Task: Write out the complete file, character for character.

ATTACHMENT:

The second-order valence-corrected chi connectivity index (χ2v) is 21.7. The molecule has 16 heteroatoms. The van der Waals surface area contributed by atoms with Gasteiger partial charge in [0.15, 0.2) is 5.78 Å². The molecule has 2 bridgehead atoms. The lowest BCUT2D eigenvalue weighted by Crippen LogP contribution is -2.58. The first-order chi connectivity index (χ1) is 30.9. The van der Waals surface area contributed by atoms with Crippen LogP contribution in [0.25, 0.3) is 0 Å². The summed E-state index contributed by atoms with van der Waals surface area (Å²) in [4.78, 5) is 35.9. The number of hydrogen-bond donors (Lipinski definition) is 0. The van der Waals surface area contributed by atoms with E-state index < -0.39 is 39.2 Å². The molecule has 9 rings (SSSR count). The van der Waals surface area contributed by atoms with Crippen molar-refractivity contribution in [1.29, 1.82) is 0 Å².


The second-order valence-corrected chi connectivity index (χ2v) is 21.7. The molecule has 16 heteroatoms. The van der Waals surface area contributed by atoms with Gasteiger partial charge in [0.15, 0.2) is 5.78 Å². The molecule has 2 bridgehead atoms. The lowest BCUT2D eigenvalue weighted by Crippen LogP contribution is -2.58. The first-order chi connectivity index (χ1) is 30.9. The van der Waals surface area contributed by atoms with Crippen LogP contribution in [0.25, 0.3) is 0 Å². The summed E-state index contributed by atoms with van der Waals surface area (Å²) in [4.78, 5) is 35.9. The number of hydrogen-bond donors (Lipinski definition) is 0. The van der Waals surface area contributed by atoms with E-state index < -0.39 is 39.2 Å². The molecule has 9 rings (SSSR count). The van der Waals surface area contributed by atoms with Crippen molar-refractivity contribution in [1.29, 1.82) is 0 Å².